Teen patient at Sidra Medicine fights back rare muscle disorder
June 25 2019 11:37 PM
During Ali’s time at the hospital, he was taken care of by a multidisciplinary team from PICU, occupational therapy; physiotherapy; respiratory therapy; and speech and language therapy.

Sidra Medicine and personal determination have helped a bedridden teenager with Duchenne Muscular Dystrophy (DMD) sit up again.
DMD is a rare muscle disorder that affects approximately one in 3,500 male births worldwide. It is a genetic condition usually recognised in boys between three and six years of age. 
Duchenne Muscular Dystrophy is characterised by weakness and wasting (atrophy) of the muscles of the pelvic area, followed by the involvement of the shoulder muscles. 
As the disease progresses, muscle weakness and atrophy spread to additional muscles of the body, including the trunk and forearms, eventually affecting breathing capability. The disease is progressive and most affected individuals require a wheelchair by their teenage years.
Sidra Medicine, with the development of a multidisciplinary team-based approach, specialises in the care of children and young people with DMD – “providing high-quality and cutting-edge services from paediatric intensive care, surgery, therapy services to post-operative and long-term care”, according to a press statement.
Ali is a young person with DMD. Due to the rapid progression of the disease, he was wheelchair-bound by the time he was in his early teens. Despite spinal surgery at another healthcare institution in 2017, Ali’s condition continued to deteriorate. He became more immobile and was confined to his bed. 
He developed severe contractures where his muscles became tight, making it painful and difficult for him to move. As a result, Ali required full support to move his body and was not able to sit up in his wheelchair. 
Being bedridden and immobile for two years had a significant impact on his physical and mental health. Ali was admitted to the paediatric intensive care unit (PICU) at Sidra Medicine in mid-November of 2018. 
Dr Manu Sundaram, attending physician at the PICU in Sidra Medicine, said: “Ali was admitted with a chest infection and required non-invasive ventilator support throughout the day to help him breathe. He had difficulty in tolerating feeds and was emaciated. Once he recovered from his chest infection, it became very clear that he would require full-time ventilator support for his long-term care. It was recommended that Ali undergo a tracheostomy – a necessary surgical procedure that would facilitate Ali’s breathing.”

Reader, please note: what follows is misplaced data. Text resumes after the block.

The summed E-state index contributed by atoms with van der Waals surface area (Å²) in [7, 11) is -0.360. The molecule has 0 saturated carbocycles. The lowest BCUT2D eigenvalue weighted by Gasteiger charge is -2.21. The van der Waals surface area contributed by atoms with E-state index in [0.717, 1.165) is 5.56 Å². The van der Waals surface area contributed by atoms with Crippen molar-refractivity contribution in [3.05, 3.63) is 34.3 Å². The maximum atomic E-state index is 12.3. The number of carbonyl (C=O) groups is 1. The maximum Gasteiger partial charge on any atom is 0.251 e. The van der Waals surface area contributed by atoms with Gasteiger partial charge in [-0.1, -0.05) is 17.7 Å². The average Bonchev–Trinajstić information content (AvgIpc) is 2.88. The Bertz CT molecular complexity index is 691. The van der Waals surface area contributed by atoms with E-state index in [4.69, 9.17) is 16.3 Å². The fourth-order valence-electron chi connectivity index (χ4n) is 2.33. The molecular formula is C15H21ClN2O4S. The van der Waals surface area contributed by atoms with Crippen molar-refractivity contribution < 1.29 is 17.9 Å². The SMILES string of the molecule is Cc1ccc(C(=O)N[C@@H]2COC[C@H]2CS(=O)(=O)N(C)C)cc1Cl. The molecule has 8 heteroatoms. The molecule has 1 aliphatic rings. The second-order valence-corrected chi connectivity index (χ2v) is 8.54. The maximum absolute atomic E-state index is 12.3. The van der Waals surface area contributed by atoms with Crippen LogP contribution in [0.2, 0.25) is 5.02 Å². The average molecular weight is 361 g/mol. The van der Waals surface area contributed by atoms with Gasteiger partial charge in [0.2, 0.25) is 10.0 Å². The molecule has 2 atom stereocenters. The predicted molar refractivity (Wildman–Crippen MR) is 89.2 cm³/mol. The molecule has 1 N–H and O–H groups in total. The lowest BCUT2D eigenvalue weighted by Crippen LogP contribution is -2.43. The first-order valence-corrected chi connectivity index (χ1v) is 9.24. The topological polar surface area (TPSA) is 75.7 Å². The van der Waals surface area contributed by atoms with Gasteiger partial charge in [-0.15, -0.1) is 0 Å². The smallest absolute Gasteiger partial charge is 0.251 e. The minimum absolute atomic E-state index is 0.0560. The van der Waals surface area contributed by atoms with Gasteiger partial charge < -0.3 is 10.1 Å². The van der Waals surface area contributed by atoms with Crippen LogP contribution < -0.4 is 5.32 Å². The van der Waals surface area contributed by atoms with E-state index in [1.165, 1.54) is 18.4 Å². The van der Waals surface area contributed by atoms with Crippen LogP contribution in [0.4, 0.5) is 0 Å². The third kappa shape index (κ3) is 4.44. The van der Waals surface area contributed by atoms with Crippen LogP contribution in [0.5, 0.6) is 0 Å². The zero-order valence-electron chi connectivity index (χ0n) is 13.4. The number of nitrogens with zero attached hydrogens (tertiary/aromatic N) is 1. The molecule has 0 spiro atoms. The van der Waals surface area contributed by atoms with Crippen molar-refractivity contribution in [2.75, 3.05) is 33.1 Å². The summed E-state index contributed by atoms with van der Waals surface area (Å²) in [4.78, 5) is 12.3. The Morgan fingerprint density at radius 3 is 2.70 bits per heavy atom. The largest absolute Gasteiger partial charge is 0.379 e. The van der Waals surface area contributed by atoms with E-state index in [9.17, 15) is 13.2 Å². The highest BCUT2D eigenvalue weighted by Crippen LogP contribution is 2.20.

Dr Patrick Sheehan, the division chief of Paediatric Otolaryngology, Head and Neck Surgery at Sidra Medicine, performed Ali’s tracheostomy in late-November 2018. Dr Sheehan also leads Sidra Medicine’s membership with the Global Tracheostomy Collaborative – which ensures that the tracheostomy care at Sidra Medicine is at the highest levels of practice. 
Ali’s procedure involved creating an opening in his neck to place a tube into his windpipe. The tube was inserted through a cut in the neck below the vocal cords; allowing air to enter his lungs. 
During Ali’s time at the hospital, he was taken care of by a multidisciplinary team from PICU, occupational therapy; physiotherapy; respiratory therapy; and speech and language therapy. The team, which also included dieticians and child life specialists, created a customised daily care schedule to support Ali in regaining his weight and strength; to help him with a range of movements and for him to speak with a tracheostomy. 
Over four months at the Sidra Medicine PICU, with the care provided by the highly specialised multidisciplinary team, Ali slowly regained his strength and eventually was able to sit up in his wheelchair once again, the statement noted. 
The transition from being horizontal for nearly two years to being able to sit up had a major impact. 
“Once Ali regained his ability to sit and talk – he was keen to go out on his wheelchair and spend time in our lovely healing gardens and interact with people. It was a wonderful transformation. We are really proud of his progress and his endurance,” continued Dr Sundaram. 
Kirsty Foster, one of Ali’s physical therapists, spoke of Ali’s stay and how he was not only a pleasure to work with but also made an impact on the staff working with him. “Ali has such a big personality and he was truly one of those patients who we looked forward to working with and seeing. He taught the team a lot about patience and just not giving up.” 
Upon his discharge, Ali, who through speech therapy at Sidra Medicine learned to speak with the tracheostomy, managed to share a simple and powerful message with the team who helped him: “Thank you.”

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